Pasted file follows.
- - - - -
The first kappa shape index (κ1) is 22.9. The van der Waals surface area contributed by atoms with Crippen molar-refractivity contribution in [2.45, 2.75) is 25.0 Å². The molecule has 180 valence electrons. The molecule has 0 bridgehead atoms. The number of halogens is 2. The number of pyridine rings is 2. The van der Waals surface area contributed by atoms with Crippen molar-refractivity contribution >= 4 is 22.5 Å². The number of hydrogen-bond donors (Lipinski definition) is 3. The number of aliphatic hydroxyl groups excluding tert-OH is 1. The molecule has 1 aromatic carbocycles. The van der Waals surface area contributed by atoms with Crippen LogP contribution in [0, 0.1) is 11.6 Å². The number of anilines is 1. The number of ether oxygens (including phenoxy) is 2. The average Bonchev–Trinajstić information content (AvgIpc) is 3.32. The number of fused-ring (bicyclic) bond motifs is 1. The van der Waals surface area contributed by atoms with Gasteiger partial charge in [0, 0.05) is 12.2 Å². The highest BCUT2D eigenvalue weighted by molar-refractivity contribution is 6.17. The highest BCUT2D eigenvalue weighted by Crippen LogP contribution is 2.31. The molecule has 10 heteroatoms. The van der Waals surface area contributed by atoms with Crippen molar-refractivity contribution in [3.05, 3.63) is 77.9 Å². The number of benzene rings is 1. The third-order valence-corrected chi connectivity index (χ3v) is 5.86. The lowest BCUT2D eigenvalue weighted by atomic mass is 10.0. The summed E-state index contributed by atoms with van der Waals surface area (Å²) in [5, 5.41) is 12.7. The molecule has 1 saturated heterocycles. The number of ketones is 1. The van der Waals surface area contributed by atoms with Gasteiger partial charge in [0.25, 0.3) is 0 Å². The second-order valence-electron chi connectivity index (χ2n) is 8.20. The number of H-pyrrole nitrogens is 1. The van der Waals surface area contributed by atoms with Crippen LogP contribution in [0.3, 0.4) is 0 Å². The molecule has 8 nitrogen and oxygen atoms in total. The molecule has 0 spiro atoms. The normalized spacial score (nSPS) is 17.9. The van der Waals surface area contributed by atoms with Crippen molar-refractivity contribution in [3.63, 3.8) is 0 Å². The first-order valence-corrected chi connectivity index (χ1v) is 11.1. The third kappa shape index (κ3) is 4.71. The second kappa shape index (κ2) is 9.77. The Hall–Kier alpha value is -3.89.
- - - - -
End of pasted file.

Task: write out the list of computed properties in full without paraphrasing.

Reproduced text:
The first kappa shape index (κ1) is 22.9. The van der Waals surface area contributed by atoms with Crippen molar-refractivity contribution in [2.45, 2.75) is 25.0 Å². The molecule has 180 valence electrons. The molecule has 0 bridgehead atoms. The number of halogens is 2. The number of pyridine rings is 2. The van der Waals surface area contributed by atoms with Crippen molar-refractivity contribution >= 4 is 22.5 Å². The number of hydrogen-bond donors (Lipinski definition) is 3. The number of aliphatic hydroxyl groups excluding tert-OH is 1. The molecule has 1 aromatic carbocycles. The van der Waals surface area contributed by atoms with Crippen LogP contribution in [0, 0.1) is 11.6 Å². The number of anilines is 1. The number of ether oxygens (including phenoxy) is 2. The average Bonchev–Trinajstić information content (AvgIpc) is 3.32. The number of fused-ring (bicyclic) bond motifs is 1. The van der Waals surface area contributed by atoms with Gasteiger partial charge in [0, 0.05) is 12.2 Å². The highest BCUT2D eigenvalue weighted by molar-refractivity contribution is 6.17. The highest BCUT2D eigenvalue weighted by Crippen LogP contribution is 2.31. The molecule has 10 heteroatoms. The van der Waals surface area contributed by atoms with Crippen molar-refractivity contribution in [3.05, 3.63) is 77.9 Å². The number of benzene rings is 1. The third-order valence-corrected chi connectivity index (χ3v) is 5.86. The lowest BCUT2D eigenvalue weighted by atomic mass is 10.0. The summed E-state index contributed by atoms with van der Waals surface area (Å²) in [5, 5.41) is 12.7. The molecule has 1 saturated heterocycles. The number of ketones is 1. The van der Waals surface area contributed by atoms with Gasteiger partial charge in [0.25, 0.3) is 0 Å². The second-order valence-electron chi connectivity index (χ2n) is 8.20. The number of H-pyrrole nitrogens is 1. The van der Waals surface area contributed by atoms with Crippen LogP contribution in [0.3, 0.4) is 0 Å². The molecule has 8 nitrogen and oxygen atoms in total. The molecule has 0 spiro atoms. The normalized spacial score (nSPS) is 17.9. The van der Waals surface area contributed by atoms with Crippen molar-refractivity contribution in [3.63, 3.8) is 0 Å². The first-order valence-corrected chi connectivity index (χ1v) is 11.1. The third kappa shape index (κ3) is 4.71. The second kappa shape index (κ2) is 9.77. The Hall–Kier alpha value is -3.89.